Since I was a little kid, it was my dream to be able to play the drums. I used to get the pots and pans out and play for ages. We always had the radio playing in the car and I used to tap on the back of the seat and pretend I was playing the drums. We used to listen to music all the time as well, and my brother and I used to dance while mum did the cleaning or jobs around the house. As I got older, we sometimes listened to music on the computer but only when we were allowed to. My mum's ex-partner would often get angry at us when we were on there and tell us he was busy and had to use it. It used to be really scary when he started yelling. At this time in my life, I probably spent less time listening to music because I didn't really have any other ways to access it.
When we got to the family violence refuge I started listening to music more because I got mum's old phone when she got a new one from a worker who was helping us. I was searching for ways to get back into music because I really wanted to be able to listen again. I was so excited when I got the phone. I wasn’t able to download any songs to begin with, so I used to listen to 30-second samples off the Internet. After a while, I figured out how to record music off the radio onto my phone and this made it easier to listen to music and I could listen whenever I wanted.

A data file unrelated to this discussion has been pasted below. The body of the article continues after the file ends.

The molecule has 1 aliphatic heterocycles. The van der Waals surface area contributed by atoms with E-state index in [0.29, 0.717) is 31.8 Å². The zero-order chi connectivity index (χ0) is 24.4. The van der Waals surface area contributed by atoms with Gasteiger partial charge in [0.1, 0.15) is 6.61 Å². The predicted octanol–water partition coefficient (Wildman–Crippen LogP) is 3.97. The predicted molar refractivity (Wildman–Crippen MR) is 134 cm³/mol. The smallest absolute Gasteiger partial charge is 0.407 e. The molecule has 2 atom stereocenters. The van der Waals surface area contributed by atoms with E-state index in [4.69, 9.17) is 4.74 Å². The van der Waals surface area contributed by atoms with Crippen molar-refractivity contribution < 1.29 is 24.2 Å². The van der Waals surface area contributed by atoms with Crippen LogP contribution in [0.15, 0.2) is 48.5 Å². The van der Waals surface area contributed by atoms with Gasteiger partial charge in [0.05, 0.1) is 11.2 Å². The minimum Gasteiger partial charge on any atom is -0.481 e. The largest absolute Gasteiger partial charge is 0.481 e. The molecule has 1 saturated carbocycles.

We had to stay at a family violence refuge for about 6 months because my mum’s violent ex-partner had been trying to find us and we had to move around a lot so that we could be safe. It was hard living at the refuge because I had to stay in the same room as my mum and younger siblings. There were some other kids staying there at the same time as us and they would always follow me around and it would get really noisy. It felt like our room was the only place I could go to get away from everyone else. I liked playing with the Lego there and it was a quiet activity that I could do on my own. Sometimes I would get angry when I’d had enough of being at the refuge and I would feel like yelling and smashing things, but I would usually just go into our family room and try to go to sleep. At night I used to get really scared and wake up with a nightmare that he (mum’s ex-partner) had found us and it was really hard to get to sleep because I often thought I could see him in the dark.
I had to start a new school when we moved to the refuge. The only kids at the school that I knew were also living at the refuge and they left after a few weeks. It was really boring at lunchtime because I didn’t really know anyone so I just played by myself most of the time. I really liked doing the sport and art subjects at this school though. They had a school camp but I didn’t want to go because it was a scary thing to me. I was worried about leaving my family and about who would look after mum if I went away. I didn’t really want to socialise much at this time and I just wanted to stay close to my family.